Dr Katharine Craik

Reader in Early Modern Literature and Research Lead for English and Modern Languages, Oxford Brookes University

How well did you sleep last night? Researchers at Oxford Brookes, including myself, are currently working on a pioneering project on the art and science surrounding insomnia.

Over the last two years, I have been leading the Watching project which brings together a stellar team of artists, historians, scientists and musicians to explore how and why we sleep - and whether our slumber has changed over the course of the last four hundred years.

Supported by an Arts Award from the Wellcome Trust, the project aims to improve public understanding of the importance of good sleep, particularly amongst schoolchildren.

Healthy sleep is closely connected to good memory and improved educational outcomes.

But fewer and fewer children are achieving the recommended amount of sleep due to changes in the working, eating and bedtime patterns of families, earlier school start times, and the use of electronic devices in children’s bedrooms.

To spark new interest in these questions, we have been exploring seventeenth-century beliefs and superstitions about sleep, as well as historical treatments for insomnia or "watching".

Sleep science was advancing rapidly in the 17th century when sleep was regarded – then as now – as one of the core factors for maintaining good health, and for achieving a fulfilled life.

Four hundred years ago, doctors already knew how profoundly a poor night’s sleep could affect the mind and body.

Many insomniacs relied on homespun remedies: lettuce to make into a supper time broth, or violets and roses to blend into a comforting cordial.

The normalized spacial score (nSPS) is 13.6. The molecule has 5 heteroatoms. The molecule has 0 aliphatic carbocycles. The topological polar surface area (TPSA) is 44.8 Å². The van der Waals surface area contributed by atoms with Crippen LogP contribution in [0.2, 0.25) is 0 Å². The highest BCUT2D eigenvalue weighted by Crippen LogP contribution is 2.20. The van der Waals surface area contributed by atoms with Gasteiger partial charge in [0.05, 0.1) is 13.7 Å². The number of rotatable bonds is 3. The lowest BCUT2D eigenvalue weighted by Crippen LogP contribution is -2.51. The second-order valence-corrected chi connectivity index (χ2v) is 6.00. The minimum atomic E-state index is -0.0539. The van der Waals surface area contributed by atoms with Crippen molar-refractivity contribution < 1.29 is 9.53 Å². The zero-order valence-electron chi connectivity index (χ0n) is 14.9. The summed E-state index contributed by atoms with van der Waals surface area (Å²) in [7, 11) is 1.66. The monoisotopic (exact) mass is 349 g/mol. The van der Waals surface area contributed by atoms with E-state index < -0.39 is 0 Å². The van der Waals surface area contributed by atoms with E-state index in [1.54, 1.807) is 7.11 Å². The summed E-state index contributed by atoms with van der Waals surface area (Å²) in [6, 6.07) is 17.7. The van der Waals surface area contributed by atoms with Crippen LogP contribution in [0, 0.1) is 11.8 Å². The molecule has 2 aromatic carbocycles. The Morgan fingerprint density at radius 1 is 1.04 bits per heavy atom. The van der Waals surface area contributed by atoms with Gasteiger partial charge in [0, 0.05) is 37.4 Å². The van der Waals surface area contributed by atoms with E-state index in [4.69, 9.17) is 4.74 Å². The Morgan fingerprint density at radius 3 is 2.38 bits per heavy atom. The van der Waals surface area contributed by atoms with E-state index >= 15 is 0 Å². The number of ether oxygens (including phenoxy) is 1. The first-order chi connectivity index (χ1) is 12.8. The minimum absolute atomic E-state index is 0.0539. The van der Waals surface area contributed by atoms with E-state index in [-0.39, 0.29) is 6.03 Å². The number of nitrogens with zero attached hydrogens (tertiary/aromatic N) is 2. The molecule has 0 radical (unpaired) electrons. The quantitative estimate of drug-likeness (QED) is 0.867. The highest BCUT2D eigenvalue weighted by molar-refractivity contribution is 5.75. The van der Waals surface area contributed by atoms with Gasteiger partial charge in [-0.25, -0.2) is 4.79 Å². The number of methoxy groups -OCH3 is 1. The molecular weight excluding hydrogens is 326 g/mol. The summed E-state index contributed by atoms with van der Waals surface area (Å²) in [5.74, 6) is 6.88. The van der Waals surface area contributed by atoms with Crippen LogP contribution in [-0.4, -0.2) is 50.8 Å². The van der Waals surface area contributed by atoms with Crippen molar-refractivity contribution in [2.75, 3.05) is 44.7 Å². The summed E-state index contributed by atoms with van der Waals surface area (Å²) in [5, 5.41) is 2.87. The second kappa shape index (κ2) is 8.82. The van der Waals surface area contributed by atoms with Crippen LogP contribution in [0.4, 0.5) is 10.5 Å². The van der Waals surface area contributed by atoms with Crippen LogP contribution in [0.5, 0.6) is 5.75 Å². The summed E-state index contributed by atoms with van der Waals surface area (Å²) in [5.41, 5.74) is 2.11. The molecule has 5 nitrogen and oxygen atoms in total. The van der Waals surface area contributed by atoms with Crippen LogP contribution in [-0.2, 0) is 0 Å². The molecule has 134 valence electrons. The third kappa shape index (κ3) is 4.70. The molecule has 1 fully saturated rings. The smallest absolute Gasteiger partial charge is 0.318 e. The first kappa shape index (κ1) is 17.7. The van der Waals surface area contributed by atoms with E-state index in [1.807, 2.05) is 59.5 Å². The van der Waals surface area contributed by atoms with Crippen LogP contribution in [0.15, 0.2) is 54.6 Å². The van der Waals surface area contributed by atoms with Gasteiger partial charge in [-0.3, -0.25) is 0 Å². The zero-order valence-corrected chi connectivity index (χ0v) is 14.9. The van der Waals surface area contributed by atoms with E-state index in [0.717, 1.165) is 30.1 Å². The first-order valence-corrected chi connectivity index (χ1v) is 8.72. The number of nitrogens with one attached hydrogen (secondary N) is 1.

More hardy insomniacs would have known that prunes were an effective after-dinner laxative capable of thoroughly cleansing the body in preparation for a good night’s rest.

Less conventional remedies included attaching small bags of aniseed to the nostrils, or tying slices of bread steeped in vinegar to the soles of the feet.

Some doctors recommended sleeping barefoot so that the night-time release of the body’s ‘hurtful vapours’ would not be impeded by thick leather shoe-soles.

Using these remarkable stories as inspiration, the Watching project aims to give children the opportunity to explore sleep science through music and drama of exceptional quality.

A new opera for children about sleep, written by myself in collaboration with Edinburgh-based composer Dee Isaacs, was produced at the Royal Botanic Garden, Edinburgh, in March 2015.

In four sell-out twilight performances, audiences were led on a magical musical promenade through the landmark glasshouses, ending in the landmark Tropical Palm House.

The opera tells the story of one eventful sleepless night, drawing on 17th century beliefs about the miraculous, transformative properties of rest.

The opera also highlights the strange and often mysterious connections between the sleep cycles of plants and people.

Our current understanding of the human sleep cycle originates in the work of scientists who observed that the lives of plants – like those of humans – are governed by circadian rhythms which determine the movement of leaves and flowers in accordance with light sources in the environment.

The human body clock works along similar principles as we are designed to be active during daylight and to rest during hours of darkness.

Our dependence upon artificial light sources tends to disrupt this natural rhythm, and our increasing dependence upon light-emitting screens only exacerbates the problem.

Illuminating these urgent contemporary questions through history, literature and music, Watching aims to ignite fresh interest in the fascinating but neglected question of how and why we sleep.

You can find out more about the Watching project, together with links to advice about good sleep on the project website watching.eca.ed.ac.uk